understand still? Microsoft implemented a "secure golden key" system. And the
golden keys got released from MS own stupidity. Now, what happens if you tell
everyone to make a "secure golden key" system? Hopefully you can add 2+2...
Anyway, enough about that little rant, wanted to add that to a writeup ever
since this stuff was found ;)
Anyway, MS's first patch attempt. I say "attempt" because it surely doesn't do
anything useful. It blacklists (in boot.stl), most (not all!) of the policies.
Now, about boot.stl. It's a file that gets cloned to a UEFI variable only boot
services can touch, and only when the boot.stl signing time is later than the
time this UEFI variable was set.
However, this is done AFTER a secure boot policy gets loaded. Redstone's
bootmgr has extra code to use the boot.stl in the UEFI variable to check
policy revocation, but the bootmgrs of TH2 and earlier does NOT have such
code.
So, an attacker can just replace a later bootmgr with an earlier one.
Another thing: I saw some additional code in the load-legacy-policy function in
redstone 14381.rs1_release. Code that wasn't there in 14361. Code that
specifically checked the policy being loaded for an element that meant this was
a supplemental policy, and erroring out if so. So, if a system is running
Windows 10 version 1607 or above, an attacker MUST replace bootmgr with
an earlier one.
On August 9th, 2016, another patch came about, this one was given the designation
MS16-100 and CVE-2016-3320. This one updates dbx. <a href="https://technet.microsoft.com/en-us/library/security/ms16-100.aspx">The advisory</a> says it revokes
bootmgrs. The dbx update seems to add these SHA256 hashes (unless I screwed up
my parsing):
075eea060589548ba060b2feed10da3c20c7fe9b17cd026b94e8a683b8115238
07e6c6a858646fb1efc67903fe28b116011f2367fe92e6be2b36999eff39d09e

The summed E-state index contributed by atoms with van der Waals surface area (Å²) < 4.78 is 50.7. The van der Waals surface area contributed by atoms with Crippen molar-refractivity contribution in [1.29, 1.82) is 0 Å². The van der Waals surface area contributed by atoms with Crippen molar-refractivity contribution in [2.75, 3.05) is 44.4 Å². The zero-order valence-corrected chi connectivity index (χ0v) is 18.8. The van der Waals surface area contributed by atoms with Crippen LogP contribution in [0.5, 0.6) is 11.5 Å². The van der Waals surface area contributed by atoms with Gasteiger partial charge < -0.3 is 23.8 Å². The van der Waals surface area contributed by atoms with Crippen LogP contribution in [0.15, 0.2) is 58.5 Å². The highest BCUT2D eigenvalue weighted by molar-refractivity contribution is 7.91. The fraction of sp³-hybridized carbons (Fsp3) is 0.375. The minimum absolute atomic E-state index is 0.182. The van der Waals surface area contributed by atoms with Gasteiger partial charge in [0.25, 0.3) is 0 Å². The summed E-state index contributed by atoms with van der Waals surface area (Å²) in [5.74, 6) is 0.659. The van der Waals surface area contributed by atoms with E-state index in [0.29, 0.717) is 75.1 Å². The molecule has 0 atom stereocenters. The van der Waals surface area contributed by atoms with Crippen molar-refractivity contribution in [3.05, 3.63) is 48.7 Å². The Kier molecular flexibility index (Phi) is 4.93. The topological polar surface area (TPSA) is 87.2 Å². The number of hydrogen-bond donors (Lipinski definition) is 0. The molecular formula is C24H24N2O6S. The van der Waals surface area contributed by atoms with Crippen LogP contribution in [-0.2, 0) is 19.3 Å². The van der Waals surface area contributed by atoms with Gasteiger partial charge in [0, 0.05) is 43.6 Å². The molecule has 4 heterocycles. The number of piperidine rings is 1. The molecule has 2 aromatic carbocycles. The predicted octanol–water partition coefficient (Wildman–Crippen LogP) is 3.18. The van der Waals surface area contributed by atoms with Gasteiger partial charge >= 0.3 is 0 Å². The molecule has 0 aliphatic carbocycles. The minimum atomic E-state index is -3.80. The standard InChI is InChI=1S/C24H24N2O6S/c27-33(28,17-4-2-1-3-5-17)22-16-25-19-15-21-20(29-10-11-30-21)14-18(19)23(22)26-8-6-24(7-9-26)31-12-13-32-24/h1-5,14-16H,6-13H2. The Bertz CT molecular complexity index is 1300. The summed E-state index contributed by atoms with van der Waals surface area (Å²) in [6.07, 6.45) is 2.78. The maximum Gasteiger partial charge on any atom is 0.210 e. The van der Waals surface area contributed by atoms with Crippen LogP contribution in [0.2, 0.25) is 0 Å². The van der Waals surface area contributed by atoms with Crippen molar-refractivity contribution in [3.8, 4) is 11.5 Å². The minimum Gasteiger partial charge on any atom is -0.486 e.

09df5f4e511208ec78b96d12d08125fdb603868de39f6f72927852599b659c26
0bbb4392daac7ab89b30a4ac657531b97bfaab04f90b0dafe5f9b6eb90a06374
0c189339762df336ab3dd006a463df715a39cfb0f492465c600e6c6bd7bd898c
0d0dbeca6f29eca06f331a7d72e4884b12097fb348983a2a14a0d73f4f10140f
0dc9f3fb99962148c3ca833632758d3ed4fc8d0b0007b95b31e6528f2acd5bfc
106faceacfecfd4e303b74f480a08098e2d0802b936f8ec774ce21f31686689c
174e3a0b5b43c6a607bbd3404f05341e3dcf396267ce94f8b50e2e23a9da920c
18333429ff0562ed9f97033e1148dceee52dbe2e496d5410b5cfd6c864d2d10f
2b99cf26422e92fe365fbf4bc30d27086c9ee14b7a6fff44fb2f6b9001699939
2bbf2ca7b8f1d91f27ee52b6fb2a5dd049b85a2b9b529c5d6662068104b055f8
2c73d93325ba6dcbe589d4a4c63c5b935559ef92fbf050ed50c4e2085206f17d
2e70916786a6f773511fa7181fab0f1d70b557c6322ea923b2a8d3b92b51af7d
306628fa5477305728ba4a467de7d0387a54f569d3769fce5e75ec89d28d1593
3608edbaf5ad0f41a414a1777abf2faf5e670334675ec3995e6935829e0caad2
3841d221368d1583d75c0a02e62160394d6c4e0a6760b6f607b90362bc855b02
3fce9b9fdf3ef09d5452b0f95ee481c2b7f06d743a737971558e70136ace3e73
4397daca839e7f63077cb50c92df43bc2d2fb2a8f59f26fc7a0e4bd4d9751692
47cc086127e2069a86e03a6bef2cd410f8c55a6d6bdb362168c31b2ce32a5adf
518831fe7382b514d03e15c621228b8ab65479bd0cbfa3c5c1d0f48d9c306135
5ae949ea8855eb93e439dbc65bda2e42852c2fdf6789fa146736e3c3410f2b5c
6b1d138078e4418aa68deb7bb35e066092cf479eeb8ce4cd12e7d072ccb42f66
6c8854478dd559e29351b826c06cb8bfef2b94ad3538358772d193f82ed1ca11
6f1428ff71c9db0ed5af1f2e7bbfcbab647cc265ddf5b293cdb626f50a3a785e
71f2906fd222497e54a34662ab2497fcc81020770ff51368e9e3d9bfcbfd6375
726b3eb654046a30f3f83d9b96ce03f670e9a806d1708a0371e62dc49d2c23c1
72e0bd1867cf5d9d56ab158adf3bddbc82bf32a8d8aa1d8c5e2f6df29428d6d8
7827af99362cfaf0717dade4b1bfe0438ad171c15addc248b75bf8caa44bb2c5
81a8b965bb84d3876b9429a95481cc955318cfaa1412d808c8a33bfd33fff0e4